Live Long And Prosper But Not Too Long

By |2018-03-12T00:32:00+00:00October 12th, 2015|Annuities|

Who doesn’t want to live a long time? As long as a person if healthy, living a long time can be an enjoyable event. The government Office on Aging recently released new research on how long we can expect to live (Mortality Table: http://www.ssa.gov/oact/STATS/table4c6.html ) much longer than was estimated as short as the year 2000.

In 200 it was estimated that a male currently age 65 would live until age 84.6, a female 86.4. But because of better nutrition, better health practices, and better medicine, that has changed. As of 2014, a male currently age 65 is now estimated to live 86.6 years, an increase of over 2 years. A 65 year old female as of 2014 would expect to live 88.8 years. That should be good news for everyone right? It is except for those whose business model is based on calculating a known life expectancy, insurance companies.

An insurance company using the 2000 mortality table when calculating an annuity pension would now be subject to additional liability in payments simply because we are living longer.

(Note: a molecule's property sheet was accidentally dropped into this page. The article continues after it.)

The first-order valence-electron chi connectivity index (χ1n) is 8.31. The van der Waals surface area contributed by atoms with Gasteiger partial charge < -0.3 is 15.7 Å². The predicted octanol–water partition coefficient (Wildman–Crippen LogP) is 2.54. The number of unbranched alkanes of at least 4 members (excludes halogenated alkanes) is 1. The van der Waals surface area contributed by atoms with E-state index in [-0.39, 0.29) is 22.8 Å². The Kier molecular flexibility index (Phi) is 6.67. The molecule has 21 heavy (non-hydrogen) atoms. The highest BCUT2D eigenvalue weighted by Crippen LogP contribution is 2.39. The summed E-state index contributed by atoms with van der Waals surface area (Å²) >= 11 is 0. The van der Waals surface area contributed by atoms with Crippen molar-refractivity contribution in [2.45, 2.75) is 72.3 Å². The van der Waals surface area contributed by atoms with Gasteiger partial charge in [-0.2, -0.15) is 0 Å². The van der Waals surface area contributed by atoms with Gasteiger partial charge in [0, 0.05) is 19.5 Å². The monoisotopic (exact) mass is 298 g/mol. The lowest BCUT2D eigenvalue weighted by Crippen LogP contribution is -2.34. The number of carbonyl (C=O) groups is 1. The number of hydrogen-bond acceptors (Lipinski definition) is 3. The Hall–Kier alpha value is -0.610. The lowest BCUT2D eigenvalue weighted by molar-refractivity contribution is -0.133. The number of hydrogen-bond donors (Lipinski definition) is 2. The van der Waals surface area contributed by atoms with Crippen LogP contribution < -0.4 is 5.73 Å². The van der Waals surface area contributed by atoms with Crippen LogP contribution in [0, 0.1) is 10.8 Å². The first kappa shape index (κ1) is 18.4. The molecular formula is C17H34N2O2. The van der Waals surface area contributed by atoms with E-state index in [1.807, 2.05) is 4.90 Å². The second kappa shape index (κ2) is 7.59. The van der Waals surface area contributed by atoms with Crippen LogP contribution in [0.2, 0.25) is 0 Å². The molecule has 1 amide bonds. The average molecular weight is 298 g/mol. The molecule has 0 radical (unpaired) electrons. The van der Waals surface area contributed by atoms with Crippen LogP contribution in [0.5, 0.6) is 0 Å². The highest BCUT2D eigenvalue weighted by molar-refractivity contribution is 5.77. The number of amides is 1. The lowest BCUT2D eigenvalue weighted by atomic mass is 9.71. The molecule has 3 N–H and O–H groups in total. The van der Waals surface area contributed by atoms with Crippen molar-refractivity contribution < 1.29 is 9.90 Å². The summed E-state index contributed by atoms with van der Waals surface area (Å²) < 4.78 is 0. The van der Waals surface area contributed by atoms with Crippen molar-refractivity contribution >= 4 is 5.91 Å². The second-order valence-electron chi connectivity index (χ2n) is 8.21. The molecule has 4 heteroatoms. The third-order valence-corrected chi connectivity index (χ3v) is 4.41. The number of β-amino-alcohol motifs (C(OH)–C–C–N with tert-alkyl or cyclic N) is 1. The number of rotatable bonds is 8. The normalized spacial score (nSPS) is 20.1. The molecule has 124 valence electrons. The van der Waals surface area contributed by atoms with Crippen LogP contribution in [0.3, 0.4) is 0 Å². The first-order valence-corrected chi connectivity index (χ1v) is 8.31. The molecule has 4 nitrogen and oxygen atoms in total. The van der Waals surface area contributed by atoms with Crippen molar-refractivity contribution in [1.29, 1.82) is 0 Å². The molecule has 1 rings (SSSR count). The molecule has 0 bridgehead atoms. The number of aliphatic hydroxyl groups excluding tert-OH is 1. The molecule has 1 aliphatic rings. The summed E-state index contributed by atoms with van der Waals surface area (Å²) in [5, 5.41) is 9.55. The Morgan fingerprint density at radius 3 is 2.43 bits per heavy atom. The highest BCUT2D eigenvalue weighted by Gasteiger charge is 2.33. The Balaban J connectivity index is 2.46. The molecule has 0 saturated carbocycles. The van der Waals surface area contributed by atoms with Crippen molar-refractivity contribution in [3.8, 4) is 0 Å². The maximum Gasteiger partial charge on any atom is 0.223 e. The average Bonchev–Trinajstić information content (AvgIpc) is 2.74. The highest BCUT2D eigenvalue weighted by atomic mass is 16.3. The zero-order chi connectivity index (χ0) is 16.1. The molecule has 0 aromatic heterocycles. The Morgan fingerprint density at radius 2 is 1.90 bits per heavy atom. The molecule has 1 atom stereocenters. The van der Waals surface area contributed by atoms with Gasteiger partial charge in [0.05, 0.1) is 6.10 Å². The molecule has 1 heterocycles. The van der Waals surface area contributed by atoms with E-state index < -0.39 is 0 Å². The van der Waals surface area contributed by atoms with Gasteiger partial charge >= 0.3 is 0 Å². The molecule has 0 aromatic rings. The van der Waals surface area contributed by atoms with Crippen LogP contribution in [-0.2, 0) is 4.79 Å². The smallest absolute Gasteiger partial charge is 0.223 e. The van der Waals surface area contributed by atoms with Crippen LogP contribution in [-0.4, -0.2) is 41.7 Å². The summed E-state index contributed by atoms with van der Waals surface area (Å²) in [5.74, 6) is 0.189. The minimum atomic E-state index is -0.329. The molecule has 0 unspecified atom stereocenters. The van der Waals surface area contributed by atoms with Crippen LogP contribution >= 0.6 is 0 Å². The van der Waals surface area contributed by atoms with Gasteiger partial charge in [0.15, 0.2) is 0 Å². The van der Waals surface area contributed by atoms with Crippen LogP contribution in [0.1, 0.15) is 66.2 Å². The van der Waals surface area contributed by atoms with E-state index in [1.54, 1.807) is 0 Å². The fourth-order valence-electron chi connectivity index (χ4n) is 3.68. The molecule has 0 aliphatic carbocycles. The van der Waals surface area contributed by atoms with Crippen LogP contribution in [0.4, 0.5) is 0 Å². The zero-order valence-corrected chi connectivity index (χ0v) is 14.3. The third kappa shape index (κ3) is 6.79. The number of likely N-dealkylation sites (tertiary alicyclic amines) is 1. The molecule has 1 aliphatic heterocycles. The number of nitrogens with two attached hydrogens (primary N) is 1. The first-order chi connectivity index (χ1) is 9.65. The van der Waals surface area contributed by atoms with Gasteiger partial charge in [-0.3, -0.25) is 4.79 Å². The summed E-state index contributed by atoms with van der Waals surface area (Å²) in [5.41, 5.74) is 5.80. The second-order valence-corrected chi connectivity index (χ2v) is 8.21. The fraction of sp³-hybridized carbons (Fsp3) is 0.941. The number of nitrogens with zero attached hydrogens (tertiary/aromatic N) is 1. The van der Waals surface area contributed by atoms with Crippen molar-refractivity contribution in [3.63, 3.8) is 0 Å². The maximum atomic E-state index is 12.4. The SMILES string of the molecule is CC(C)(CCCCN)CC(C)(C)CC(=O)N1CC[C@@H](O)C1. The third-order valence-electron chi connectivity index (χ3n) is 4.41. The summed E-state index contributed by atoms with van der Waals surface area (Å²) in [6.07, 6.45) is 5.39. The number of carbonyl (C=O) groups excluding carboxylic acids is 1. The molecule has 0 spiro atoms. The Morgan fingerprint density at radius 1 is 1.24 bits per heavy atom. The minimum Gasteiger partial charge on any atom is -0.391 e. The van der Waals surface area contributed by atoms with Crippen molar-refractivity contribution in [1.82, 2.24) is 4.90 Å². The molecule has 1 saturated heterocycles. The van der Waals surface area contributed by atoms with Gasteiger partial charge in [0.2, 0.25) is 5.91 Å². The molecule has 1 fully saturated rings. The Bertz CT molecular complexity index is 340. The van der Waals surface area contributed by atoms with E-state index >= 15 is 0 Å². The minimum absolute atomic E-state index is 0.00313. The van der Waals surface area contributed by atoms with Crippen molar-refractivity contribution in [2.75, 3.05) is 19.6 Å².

You can bet that actuaries all over the country are running spreadsheets trying to get a handle on the new liability caused by more longevity. Remember, an insurance company will accept the responsibility of making sure your monthly check is in your account regardless of how long you may live. Now that simple promise is going to have a severe effect on the performance of the insurance company.

Does that mean that insurance companies will stop offering lifetime guarantees? My guess is no simply because it is the absolute best feature provided in an annuity.

Folks buy the guarantee because it allows them worry-free income, income for life, guaranteed.

 

About the Author:

Bill Broich
Bill Broich is a well-known annuity expert with over 30 years of experience. He has written hundreds of articles on annuities and other financial topics, and has been a featured commentator on TV, Radio and the Internet. To follow Bill's profile, click here.